Kevin Bryan is an assistant professor at the Rotman School of Management. Emma Buajitti is a PhD candidate in epidemiology at McGill University. Vivek Goel is a professor at the Dalla Lana School of Public Health.
Many parts of Canada are now facing a second wave of COVID-19. As with the first wave, public-health measures remain the only means of adequately controlling community transmission of disease. These measures include individual actions, such as staying home when symptomatic, frequent hand hygiene and use of masks. They also include societal measures, such as partial or complete shutdown of activities, up to and including lockdowns. It is important that we apply lessons learned from the first wave.
We have modelled the impact of shutdowns across sectors of the economy on employment, health and mortality. The economic model includes detailed estimates of how sectors of the economy relate to each other. The interrelationship between income, unemployment and health is profound; and major economic disruptions also negatively affect people’s health. The range of employment precarity and worker characteristics across sectors means that the consequences of job losses will not be felt equally by all workers. We used models that relate a drop in income to a) the risk of becoming a frequent user of health services, and b) the risk of death. That is how we are able to estimate the consequences outlined below.
In the absence of any fiscal support for individuals, the unemployment caused by a three-month lockdown similar to the one in April would lead to more than 13,000 early deaths and cause 15,000 people to develop serious long-term health problems. Decisions to take public-health measures are not simply trade-offs between health and the economy.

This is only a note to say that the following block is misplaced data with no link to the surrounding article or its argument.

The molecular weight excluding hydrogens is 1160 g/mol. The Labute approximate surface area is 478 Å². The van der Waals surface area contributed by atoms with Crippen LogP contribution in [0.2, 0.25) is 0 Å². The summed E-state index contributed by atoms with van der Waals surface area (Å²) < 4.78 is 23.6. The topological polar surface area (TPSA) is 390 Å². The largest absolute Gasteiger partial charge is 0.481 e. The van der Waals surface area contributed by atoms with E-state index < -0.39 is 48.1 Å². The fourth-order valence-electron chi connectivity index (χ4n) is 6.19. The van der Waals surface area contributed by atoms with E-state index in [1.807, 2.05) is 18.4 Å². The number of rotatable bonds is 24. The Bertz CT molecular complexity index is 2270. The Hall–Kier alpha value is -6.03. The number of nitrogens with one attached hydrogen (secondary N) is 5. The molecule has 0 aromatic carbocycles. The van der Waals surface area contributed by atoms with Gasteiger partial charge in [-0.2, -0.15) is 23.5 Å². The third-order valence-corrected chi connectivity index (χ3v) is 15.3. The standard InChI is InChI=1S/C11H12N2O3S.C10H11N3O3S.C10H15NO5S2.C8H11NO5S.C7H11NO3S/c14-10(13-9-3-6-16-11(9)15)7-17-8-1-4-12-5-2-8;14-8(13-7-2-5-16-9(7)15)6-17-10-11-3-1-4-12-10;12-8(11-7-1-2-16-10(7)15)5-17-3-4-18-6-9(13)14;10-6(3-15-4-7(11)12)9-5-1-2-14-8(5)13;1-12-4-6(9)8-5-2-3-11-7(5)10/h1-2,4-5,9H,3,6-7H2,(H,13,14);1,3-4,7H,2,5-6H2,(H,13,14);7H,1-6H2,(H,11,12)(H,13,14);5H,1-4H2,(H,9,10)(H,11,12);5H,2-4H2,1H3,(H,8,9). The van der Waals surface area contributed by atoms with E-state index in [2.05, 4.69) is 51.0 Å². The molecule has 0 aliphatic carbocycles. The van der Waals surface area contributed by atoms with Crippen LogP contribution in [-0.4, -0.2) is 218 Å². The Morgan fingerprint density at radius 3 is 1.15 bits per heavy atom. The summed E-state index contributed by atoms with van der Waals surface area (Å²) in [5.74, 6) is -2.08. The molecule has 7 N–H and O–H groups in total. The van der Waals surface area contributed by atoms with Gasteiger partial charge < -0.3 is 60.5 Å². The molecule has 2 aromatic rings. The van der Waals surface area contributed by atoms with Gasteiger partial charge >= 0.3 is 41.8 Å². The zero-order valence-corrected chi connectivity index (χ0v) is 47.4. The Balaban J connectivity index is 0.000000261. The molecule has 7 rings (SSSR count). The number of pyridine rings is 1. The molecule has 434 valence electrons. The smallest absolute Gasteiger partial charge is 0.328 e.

Fortunately, Ottawa introduced unprecedented programs such as the Canada Emergency Response Benefit (CERB) to protect workers whose jobs were at risk. Without such initiatives, we estimate that gross domestic product would have fallen by 25 per cent and employment by 27 per cent. This is quite similar to the actual decline in hours worked in April and May.
The upshot is clear: Tailoring restrictions appropriately during a second-wave lockdown is crucial. On both economic and long-term health grounds, we should endeavour to keep open upstream sectors such as manufacturing, transportation and natural resource extraction. Why is it so important to target restrictions correctly? Restrictions on truck transportation, for example, affect not just that sector, but also the retail shops that rely on trucks to deliver goods. Restrictions on manufacturing harm the many industries that need new or repaired manufactured goods to operate. It is the overall job loss, not just the jobs directly lost in the restricted industries, that affects the economy and the long-term health of potentially unemployed workers.
If restrictions on economic activity are needed to slow the spread of COVID-19, it is best to first limit activity in downstream sectors such as retail, restaurants and bars. These sectors have less of an economic impact on other sectors. These are also higher contact settings so there is further benefit in focusing on such sectors from a public-health perspective. But the health consequences for those employed in these areas are significant, so economic support to mitigate the hardship is essential.
Benefits such as the CERB certainly mitigated the health shocks that Canadians might otherwise have suffered. However, it is not clear that these measures are sustainable indefinitely; they are costly and contribute to government debt. That debt will be a drag on future economic growth and could limit future health and social investments, both of which will have their own health consequences.
Partial or complete lockdowns should be considered when necessary as a public-health control measure. However, it is important to understand the consequences of such measures in order to target them as precisely as possible and minimize additional harms to people’s health.
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